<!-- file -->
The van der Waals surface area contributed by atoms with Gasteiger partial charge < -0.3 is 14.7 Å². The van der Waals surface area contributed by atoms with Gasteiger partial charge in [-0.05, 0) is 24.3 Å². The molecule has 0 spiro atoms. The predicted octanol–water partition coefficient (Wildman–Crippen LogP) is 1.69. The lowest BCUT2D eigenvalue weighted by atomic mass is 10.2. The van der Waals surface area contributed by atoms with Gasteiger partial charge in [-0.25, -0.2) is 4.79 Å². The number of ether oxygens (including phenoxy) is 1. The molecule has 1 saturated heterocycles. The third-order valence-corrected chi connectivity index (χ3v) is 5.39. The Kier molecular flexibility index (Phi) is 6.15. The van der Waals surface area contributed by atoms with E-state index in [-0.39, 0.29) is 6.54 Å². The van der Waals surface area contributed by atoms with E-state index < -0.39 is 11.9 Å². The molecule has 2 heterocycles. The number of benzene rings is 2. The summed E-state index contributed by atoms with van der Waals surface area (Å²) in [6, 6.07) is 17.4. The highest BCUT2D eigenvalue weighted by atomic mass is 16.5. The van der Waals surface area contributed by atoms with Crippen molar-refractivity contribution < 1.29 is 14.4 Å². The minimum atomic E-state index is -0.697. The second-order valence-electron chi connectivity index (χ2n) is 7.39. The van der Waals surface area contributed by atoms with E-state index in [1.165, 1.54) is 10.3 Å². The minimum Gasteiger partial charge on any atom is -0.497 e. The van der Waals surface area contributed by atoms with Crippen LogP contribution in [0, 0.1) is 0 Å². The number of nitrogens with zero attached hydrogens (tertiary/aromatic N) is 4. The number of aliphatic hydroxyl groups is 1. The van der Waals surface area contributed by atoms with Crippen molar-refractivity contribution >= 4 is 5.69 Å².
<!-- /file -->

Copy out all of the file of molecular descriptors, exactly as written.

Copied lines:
The van der Waals surface area contributed by atoms with Gasteiger partial charge < -0.3 is 14.7 Å². The van der Waals surface area contributed by atoms with Gasteiger partial charge in [-0.05, 0) is 24.3 Å². The molecule has 0 spiro atoms. The predicted octanol–water partition coefficient (Wildman–Crippen LogP) is 1.69. The lowest BCUT2D eigenvalue weighted by atomic mass is 10.2. The van der Waals surface area contributed by atoms with Gasteiger partial charge in [-0.25, -0.2) is 4.79 Å². The number of ether oxygens (including phenoxy) is 1. The molecule has 1 saturated heterocycles. The third-order valence-corrected chi connectivity index (χ3v) is 5.39. The Kier molecular flexibility index (Phi) is 6.15. The van der Waals surface area contributed by atoms with E-state index in [-0.39, 0.29) is 6.54 Å². The van der Waals surface area contributed by atoms with E-state index < -0.39 is 11.9 Å². The molecule has 2 heterocycles. The number of benzene rings is 2. The summed E-state index contributed by atoms with van der Waals surface area (Å²) in [6, 6.07) is 17.4. The highest BCUT2D eigenvalue weighted by atomic mass is 16.5. The van der Waals surface area contributed by atoms with Crippen molar-refractivity contribution < 1.29 is 14.4 Å². The minimum atomic E-state index is -0.697. The second-order valence-electron chi connectivity index (χ2n) is 7.39. The van der Waals surface area contributed by atoms with E-state index in [1.165, 1.54) is 10.3 Å². The minimum Gasteiger partial charge on any atom is -0.497 e. The van der Waals surface area contributed by atoms with Crippen LogP contribution in [0, 0.1) is 0 Å². The number of nitrogens with zero attached hydrogens (tertiary/aromatic N) is 4. The number of aliphatic hydroxyl groups is 1. The van der Waals surface area contributed by atoms with Crippen molar-refractivity contribution >= 4 is 5.69 Å².